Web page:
Bad Guys Get Good Kids to Light Up
By Sarah Klein
In May, researchers found that teen smoking and smoking portrayed in movies that teens watch were both on the decline. Members of the research team, from Dartmouth College and Dartmouth Medical School, have now taken their work one step further, to find out which smoking characters have more of an influence over teens.
In fact, researchers found that “good guy” and the “bad guy” smokers are equally influential. Lead author of the study Susanne Tanski explained in a press release that bad characters are more likely to be portrayed as smokers in movies, but because there are typically so many more good characters, the influence evens out. “Episode for episode, (teens) who saw negative character smoking were more likely to start smoking, but since overall there is so much more exposure to 'good guy' smoking, the net effect is similar," she said.
Tanski’s team surveyed over 6,500 adolescents over a two-year period. Participants were asked which of a sampling of new movies they had seen. The films contained portrayals of good, bad, and neutral characters smoking. Of the 3,848 characters analyzed, a vast majority—2,486—were good guys. Only 13.7 percent of the good guys smoked, while 22.8 percent of the 518 negative characters lit up. After 24 months, almost 16 percent of the teens who had never previously smoked had tried a cigarette.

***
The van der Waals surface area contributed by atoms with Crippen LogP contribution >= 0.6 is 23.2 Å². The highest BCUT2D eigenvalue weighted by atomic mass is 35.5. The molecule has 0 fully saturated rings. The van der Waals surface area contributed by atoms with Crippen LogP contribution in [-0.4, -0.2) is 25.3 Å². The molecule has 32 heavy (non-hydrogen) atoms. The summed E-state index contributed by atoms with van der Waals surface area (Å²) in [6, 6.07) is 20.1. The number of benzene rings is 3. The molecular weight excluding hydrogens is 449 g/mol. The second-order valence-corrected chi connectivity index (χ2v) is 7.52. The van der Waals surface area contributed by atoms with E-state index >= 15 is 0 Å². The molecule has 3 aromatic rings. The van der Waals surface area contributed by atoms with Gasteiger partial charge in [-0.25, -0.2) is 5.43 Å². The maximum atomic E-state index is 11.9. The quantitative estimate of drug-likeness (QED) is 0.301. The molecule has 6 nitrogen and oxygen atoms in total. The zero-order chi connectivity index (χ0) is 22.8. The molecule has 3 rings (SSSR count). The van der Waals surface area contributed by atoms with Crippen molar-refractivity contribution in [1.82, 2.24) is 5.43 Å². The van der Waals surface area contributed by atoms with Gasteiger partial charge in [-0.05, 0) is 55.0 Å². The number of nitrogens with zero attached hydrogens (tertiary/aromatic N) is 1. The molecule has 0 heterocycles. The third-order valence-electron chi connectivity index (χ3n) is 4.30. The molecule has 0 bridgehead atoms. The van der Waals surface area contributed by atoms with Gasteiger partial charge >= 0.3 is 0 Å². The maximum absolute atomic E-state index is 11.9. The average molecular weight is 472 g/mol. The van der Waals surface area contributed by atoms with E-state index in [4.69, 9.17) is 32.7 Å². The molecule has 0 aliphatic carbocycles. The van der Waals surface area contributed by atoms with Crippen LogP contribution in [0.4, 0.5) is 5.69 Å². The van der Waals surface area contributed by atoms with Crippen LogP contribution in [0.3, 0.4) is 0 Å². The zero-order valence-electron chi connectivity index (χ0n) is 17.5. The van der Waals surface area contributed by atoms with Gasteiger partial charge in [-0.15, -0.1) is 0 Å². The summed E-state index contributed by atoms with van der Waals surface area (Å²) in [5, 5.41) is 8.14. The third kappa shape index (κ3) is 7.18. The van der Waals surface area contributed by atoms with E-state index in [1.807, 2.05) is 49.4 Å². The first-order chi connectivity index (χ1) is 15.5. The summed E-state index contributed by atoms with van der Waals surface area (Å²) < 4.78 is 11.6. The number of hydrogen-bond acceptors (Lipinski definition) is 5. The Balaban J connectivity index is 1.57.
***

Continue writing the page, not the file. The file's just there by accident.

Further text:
Perhaps the most interesting finding is that “good” kids, defined in the study as those who ranked least likely to engage in risky, sensation-seeking behavior, are more likely to mimic a bad guy. In other words, a bad character smoking has the biggest influence on good kids. Usually we hear arguments that the more kids are exposed to something in a movie—like smoking, violence, or sex—the more likely they will be to emulate the bad behavior. But in this case, there is less exposure, but still a high rate of emulation.
Tanski advises that parents limit their children’s movie viewing, especially of R-rated films, which often portray more characters who smoke. “When teens do see movies or TV shows that contain smoking,” she said, “parents should talk with them in an effort to discourage initiation of smoking.”